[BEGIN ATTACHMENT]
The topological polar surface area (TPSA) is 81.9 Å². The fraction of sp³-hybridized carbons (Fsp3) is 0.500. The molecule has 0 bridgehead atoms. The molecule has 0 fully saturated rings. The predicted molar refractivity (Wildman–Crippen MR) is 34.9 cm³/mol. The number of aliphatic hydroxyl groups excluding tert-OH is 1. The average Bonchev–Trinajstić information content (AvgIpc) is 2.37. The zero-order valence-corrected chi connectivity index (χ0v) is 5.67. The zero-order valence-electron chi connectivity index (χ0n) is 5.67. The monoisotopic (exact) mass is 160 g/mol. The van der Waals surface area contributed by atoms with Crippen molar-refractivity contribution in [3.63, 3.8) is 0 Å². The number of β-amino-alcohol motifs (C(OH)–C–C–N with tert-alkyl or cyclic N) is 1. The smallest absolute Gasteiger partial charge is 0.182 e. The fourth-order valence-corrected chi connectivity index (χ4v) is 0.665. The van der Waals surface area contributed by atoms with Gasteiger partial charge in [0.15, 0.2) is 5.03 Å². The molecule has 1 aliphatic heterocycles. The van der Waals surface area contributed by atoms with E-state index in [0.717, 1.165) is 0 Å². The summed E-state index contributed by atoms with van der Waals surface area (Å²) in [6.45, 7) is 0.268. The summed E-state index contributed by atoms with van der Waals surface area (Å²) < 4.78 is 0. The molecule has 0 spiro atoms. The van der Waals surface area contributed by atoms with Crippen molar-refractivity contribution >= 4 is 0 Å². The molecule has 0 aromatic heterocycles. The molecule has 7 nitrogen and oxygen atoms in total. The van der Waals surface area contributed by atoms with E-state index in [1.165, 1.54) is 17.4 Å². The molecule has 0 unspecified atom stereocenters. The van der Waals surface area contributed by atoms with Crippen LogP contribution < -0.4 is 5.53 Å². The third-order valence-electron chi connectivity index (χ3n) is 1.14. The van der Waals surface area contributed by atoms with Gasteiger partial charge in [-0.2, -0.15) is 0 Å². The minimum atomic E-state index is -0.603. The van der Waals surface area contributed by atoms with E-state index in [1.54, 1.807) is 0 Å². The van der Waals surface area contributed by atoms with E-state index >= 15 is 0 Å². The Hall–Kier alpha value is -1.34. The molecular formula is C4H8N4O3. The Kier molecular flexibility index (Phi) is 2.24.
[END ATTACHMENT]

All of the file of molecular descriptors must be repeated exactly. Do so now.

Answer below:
The topological polar surface area (TPSA) is 81.9 Å². The fraction of sp³-hybridized carbons (Fsp3) is 0.500. The molecule has 0 bridgehead atoms. The molecule has 0 fully saturated rings. The predicted molar refractivity (Wildman–Crippen MR) is 34.9 cm³/mol. The number of aliphatic hydroxyl groups excluding tert-OH is 1. The average Bonchev–Trinajstić information content (AvgIpc) is 2.37. The zero-order valence-corrected chi connectivity index (χ0v) is 5.67. The zero-order valence-electron chi connectivity index (χ0n) is 5.67. The monoisotopic (exact) mass is 160 g/mol. The van der Waals surface area contributed by atoms with Crippen molar-refractivity contribution in [3.63, 3.8) is 0 Å². The number of β-amino-alcohol motifs (C(OH)–C–C–N with tert-alkyl or cyclic N) is 1. The smallest absolute Gasteiger partial charge is 0.182 e. The fourth-order valence-corrected chi connectivity index (χ4v) is 0.665. The van der Waals surface area contributed by atoms with Gasteiger partial charge in [0.15, 0.2) is 5.03 Å². The molecule has 1 aliphatic heterocycles. The van der Waals surface area contributed by atoms with E-state index in [0.717, 1.165) is 0 Å². The summed E-state index contributed by atoms with van der Waals surface area (Å²) in [6.45, 7) is 0.268. The summed E-state index contributed by atoms with van der Waals surface area (Å²) < 4.78 is 0. The molecule has 0 spiro atoms. The van der Waals surface area contributed by atoms with Crippen molar-refractivity contribution >= 4 is 0 Å². The molecule has 0 aromatic heterocycles. The molecule has 7 nitrogen and oxygen atoms in total. The van der Waals surface area contributed by atoms with E-state index in [1.165, 1.54) is 17.4 Å². The molecule has 0 unspecified atom stereocenters. The van der Waals surface area contributed by atoms with Crippen LogP contribution < -0.4 is 5.53 Å². The third-order valence-electron chi connectivity index (χ3n) is 1.14. The van der Waals surface area contributed by atoms with Gasteiger partial charge in [-0.2, -0.15) is 0 Å². The minimum atomic E-state index is -0.603. The van der Waals surface area contributed by atoms with E-state index in [1.54, 1.807) is 0 Å². The van der Waals surface area contributed by atoms with E-state index >= 15 is 0 Å². The Hall–Kier alpha value is -1.34. The molecular formula is C4H8N4O3. The Kier molecular flexibility index (Phi) is 2.24.